The City of Albuquerque is preparing to make the great leap forward—away from fossil fuels forever—unless the backlash to Mayor Keller’s successful progressive agenda includes the election of a right-wing oil company executive like former City Councilor Dan Lewis.
That’s not likely to happen, by the way. Lewis didn’t do it for voters in 2017; in the subsequent 2018 election, Democrats and progressives with a vision of renewable energy use captured the hearts of New Mexicans.
The current administration appears to have staying power—despite big faux pas like dealing with the ART aftermath and allowing the State Police to operate in the city without having to comply with the DOJ settlement and some local laws. Add a City Council that supports the Mayor’s left-leaning strides and you have the perfect recipe for reelection and continued progress.
So, Albuquerque will turn toward renewable energy sources like solar to power its operations beginning immediately and continuing until most of the electrical infrastructure supporting the physical manifestation of the entity known as the City of Albuquerque comes from the sun.
PNM seemingly jumped joyfully onto the renewables bandwagon by striking a deal with the city that will make accessing and using alternative energy sources like solar easier to acquire and use. This latest announcement comes as the governor goes full force toward promoting anagenda that clearly charts a course away from coal. PNM was also on board with the state’s new Energy Transition Act; that can mean only one of two things. Either the utility and its heavily Republican board of directors has gone native or they smell money leaking out of all those solar collectors and wind turbines. Your guess is as good as mine.
But amidst all this ostensible progress, it becomes clear that for this city and its citizens, for this state—and every conceivable, superseding territorial descriptive that moves one up the list from personal to universal—there is much more work to be done. To ensure that we are weaned off the poisonous dinosaur juice teat that currently chokes our collective progress, we must move towards an end of use for natural gas. The problem is not much research is being done on a post-gas America; homes, housing and urban scenes are still being designed with gas lines in mind and even big public transportation systems utilize natural gas to run buses.
Using solar power to provide power for city enterprises, buildings and other physical structures is a damn good idea. Coming up with a plan to transition the state’s electrical transmission grid from dependence on coal-burning plants to sustained reliance on large-scale wind farms is visionary.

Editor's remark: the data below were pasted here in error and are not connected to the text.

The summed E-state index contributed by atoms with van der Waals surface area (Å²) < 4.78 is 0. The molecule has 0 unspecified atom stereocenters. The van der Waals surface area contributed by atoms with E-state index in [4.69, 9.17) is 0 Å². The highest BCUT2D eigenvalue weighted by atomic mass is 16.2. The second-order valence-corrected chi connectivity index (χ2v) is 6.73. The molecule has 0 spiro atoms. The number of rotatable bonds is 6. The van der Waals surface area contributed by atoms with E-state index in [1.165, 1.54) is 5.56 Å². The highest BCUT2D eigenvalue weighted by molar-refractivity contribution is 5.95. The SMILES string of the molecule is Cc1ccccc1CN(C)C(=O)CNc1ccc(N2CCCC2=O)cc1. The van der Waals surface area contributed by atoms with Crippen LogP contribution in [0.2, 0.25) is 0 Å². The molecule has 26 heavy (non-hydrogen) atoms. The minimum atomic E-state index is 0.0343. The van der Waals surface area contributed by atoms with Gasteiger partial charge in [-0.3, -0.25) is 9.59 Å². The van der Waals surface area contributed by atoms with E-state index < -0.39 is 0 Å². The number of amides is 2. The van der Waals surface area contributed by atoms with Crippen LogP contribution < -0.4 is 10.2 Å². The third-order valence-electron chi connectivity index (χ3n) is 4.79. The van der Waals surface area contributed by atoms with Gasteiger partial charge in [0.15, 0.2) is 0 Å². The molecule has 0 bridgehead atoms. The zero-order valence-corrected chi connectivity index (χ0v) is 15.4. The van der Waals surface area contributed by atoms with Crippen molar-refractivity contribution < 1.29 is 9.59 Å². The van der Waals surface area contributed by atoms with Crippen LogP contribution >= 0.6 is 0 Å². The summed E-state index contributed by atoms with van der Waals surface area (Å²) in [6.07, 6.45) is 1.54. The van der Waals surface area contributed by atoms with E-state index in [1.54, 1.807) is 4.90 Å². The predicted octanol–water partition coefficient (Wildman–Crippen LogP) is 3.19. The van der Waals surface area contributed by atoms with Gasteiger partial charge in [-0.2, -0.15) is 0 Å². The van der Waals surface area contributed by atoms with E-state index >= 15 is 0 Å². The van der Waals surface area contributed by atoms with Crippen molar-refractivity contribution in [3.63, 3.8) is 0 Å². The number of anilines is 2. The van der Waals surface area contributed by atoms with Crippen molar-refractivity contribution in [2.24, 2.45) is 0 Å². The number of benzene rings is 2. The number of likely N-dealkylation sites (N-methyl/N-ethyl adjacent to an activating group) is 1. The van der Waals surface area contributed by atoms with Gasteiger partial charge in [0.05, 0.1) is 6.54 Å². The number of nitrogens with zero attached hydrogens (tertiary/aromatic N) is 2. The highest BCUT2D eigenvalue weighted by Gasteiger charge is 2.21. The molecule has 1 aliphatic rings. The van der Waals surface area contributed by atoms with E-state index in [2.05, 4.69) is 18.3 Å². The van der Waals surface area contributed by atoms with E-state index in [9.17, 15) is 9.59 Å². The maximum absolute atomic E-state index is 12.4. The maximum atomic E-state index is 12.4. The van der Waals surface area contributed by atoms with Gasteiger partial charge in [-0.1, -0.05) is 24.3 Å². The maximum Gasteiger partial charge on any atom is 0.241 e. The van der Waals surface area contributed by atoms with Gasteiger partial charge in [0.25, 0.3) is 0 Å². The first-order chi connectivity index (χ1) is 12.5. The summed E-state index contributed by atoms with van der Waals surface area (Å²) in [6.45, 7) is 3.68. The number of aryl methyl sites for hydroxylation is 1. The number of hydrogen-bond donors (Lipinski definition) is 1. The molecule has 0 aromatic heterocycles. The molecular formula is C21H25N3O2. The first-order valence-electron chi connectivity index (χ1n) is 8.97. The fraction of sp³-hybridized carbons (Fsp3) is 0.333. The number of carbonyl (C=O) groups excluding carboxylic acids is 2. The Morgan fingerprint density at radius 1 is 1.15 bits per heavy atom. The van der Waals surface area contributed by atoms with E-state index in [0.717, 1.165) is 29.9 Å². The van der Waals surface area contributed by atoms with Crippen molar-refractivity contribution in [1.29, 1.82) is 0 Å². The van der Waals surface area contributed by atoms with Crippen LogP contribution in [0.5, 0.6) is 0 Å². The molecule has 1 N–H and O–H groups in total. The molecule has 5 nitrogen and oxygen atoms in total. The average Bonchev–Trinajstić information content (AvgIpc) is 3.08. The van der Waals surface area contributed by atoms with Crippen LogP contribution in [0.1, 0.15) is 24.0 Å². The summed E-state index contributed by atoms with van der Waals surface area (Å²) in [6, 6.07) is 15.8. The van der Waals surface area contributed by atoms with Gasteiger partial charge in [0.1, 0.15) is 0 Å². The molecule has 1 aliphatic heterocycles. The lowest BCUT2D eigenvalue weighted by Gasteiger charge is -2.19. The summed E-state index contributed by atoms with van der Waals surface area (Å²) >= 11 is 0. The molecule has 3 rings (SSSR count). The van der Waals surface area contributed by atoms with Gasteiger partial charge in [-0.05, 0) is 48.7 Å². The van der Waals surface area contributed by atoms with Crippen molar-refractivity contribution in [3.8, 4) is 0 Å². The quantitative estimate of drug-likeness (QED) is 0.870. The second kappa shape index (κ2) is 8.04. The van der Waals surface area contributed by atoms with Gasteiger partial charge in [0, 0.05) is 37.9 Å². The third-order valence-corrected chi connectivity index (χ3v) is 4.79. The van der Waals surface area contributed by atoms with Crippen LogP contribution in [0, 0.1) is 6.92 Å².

Interestingly though, such conversion visions ignore the massive extent to which natural gas is used for home heating in the Western and Southwestern United States, as well as the subsequent high value of natural gas mining operations in driving the economies of states like New Mexico.
Oil and gas production in the state of New Mexico netted The Land of Enchantment a whopping $2.2 billion dollars last year. That’s a lot of feria, and it’s an increase of more than $450 million over the previous year. As a direct result of those monetary gains, Albuquerque Public Schools got $205 million and UNM was allocated $60 million, according to a New Mexico Tax Institute white paper published earlier this year.
What’s more, New Mexico is one of the top 10 states in the nation, per capita, for natural gas consumption, and yet the state manages to produce more gas than it consumes, supplying much of the gas used in Arizona. Less than 20 percent of the natural gas mined in New Mexico stays in the state. Interestingly and ironically, analysis by the US Energy Information Administration also showed that the Number One consumer of natural gas in this state is none other than the electric power sector.
Now natural gas—a thing long commodified by earthy capitalists who now have to dig deeper and more violently than ever to get to this gaseous gold—is being propagandized by the Trump administration. In an official publication from the Department of Energy released just last week, the floaty hydrocarbon heating and cooling molecules were referred to as “freedom gas.” It turns out the stuff has been branded as a cool tool in the eternal struggle for democracy. Commenting on these fierce phenomena, an undersecretary at the Department wrote, “With the US in another year of record-setting natural gas production, I am pleased that the Department of Energy is doing what it can to promote an efficient regulatory system that allows for molecules of US freedom to be exported to the world.”
And after that, heaps of methane, rising temperatures, unstable weather patterns, melting sea ice, species die-offs and a planet of people that have decided on solar and wind energy but still haven’t figured out a way to tell the terrible oily and gaseous giants seated at the table that it’s really time to go.